CNN’s legal analyst Elie Honig slammed the Department of Justice (DOJ) for how it defended its decision to rush former President Donald Trump’s federal trial.
U.S. District Judge Tanya Chutkan, who is presiding over the federal case alleging Trump interfered in the 2020 election in Georgia, announced Monday that the trial would begin March 4, 2024, one day before Super Tuesday.
Criminal defense attorney Caroline Polisi said that while Trump’s defense team’s push for a 2026 trial may have been “a bit of a reach … lots of federal trials would give more time” for defendants to go through the millions of documents in question.
Honig agreed, arguing the DOJ is risking violating Trump’s constitutional rights with such a speedy date.
“I agree, judges have very wide discretion when it comes to setting trial dates,” Honig began. “I agree, this will be an issue that Donald Trump will appeal eventually, but it’s cutting it really close here, to make Donald Trump — in a case with 12 million pages of documents — go to trial in seven months. And some of the rationales that the DOJ had offered up that the judge agreed with, I think don’t cut it.” (RELATED: ‘I’ve Never Seen A Court Move This Fast’: Rep. Byron Donalds Lays Out Huge Accusation Against Judge On Trump Case)
“For example, one of the things DOJ argued and the judge agreed with is, ‘Well, he has sort of known this was a possibility for a year or so, going back to January 6 trials.’ That’s not the way it works in our system. You are not ‘on notice,’ as a criminal defendant, until an indictment drops. That’s the purpose of an indictment. You can’t just say, ‘You kind of should have known there was something floating out in the ether.’ That doesn’t cut it.”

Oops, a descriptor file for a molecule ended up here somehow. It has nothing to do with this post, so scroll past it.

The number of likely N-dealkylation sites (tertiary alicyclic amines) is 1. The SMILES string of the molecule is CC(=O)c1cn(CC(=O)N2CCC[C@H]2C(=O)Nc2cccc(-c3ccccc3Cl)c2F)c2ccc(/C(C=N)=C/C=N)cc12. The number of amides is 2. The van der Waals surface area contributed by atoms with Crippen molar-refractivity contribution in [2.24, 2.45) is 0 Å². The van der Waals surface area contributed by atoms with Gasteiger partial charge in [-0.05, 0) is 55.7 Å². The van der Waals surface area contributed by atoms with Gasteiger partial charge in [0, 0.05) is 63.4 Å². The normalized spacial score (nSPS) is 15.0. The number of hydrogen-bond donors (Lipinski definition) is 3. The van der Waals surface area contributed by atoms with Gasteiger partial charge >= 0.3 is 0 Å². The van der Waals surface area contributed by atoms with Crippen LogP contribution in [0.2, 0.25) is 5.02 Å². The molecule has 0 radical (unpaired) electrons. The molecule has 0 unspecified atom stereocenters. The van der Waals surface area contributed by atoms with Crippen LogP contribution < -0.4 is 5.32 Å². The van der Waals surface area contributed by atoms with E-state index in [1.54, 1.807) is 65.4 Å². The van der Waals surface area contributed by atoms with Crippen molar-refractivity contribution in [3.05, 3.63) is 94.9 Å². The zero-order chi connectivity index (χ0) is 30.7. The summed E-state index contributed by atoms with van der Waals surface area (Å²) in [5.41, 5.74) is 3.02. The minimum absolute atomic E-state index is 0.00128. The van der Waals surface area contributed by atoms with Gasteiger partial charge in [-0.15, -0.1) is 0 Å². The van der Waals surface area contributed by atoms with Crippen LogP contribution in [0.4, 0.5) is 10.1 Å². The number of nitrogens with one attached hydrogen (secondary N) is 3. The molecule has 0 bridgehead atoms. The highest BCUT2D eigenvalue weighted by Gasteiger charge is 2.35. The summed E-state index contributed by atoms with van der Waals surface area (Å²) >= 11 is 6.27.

“I also agree with Caroline, one of the rationales is, ‘Oh, we the prosecutors, we gave you this handy guide with the most important documents.’ That’s nice. That’s a sweet courtesy. But guess what? It’s up to the defense lawyer to decide what matters to the defense. So I think they’re cutting it pretty close to the line with respect to Donald Trump’s constitutional right to fully prepare.”
Trump pleaded not guilty Aug. 3 in the case Chutkan is overseeing, and has pleaded not guilty in three other cases.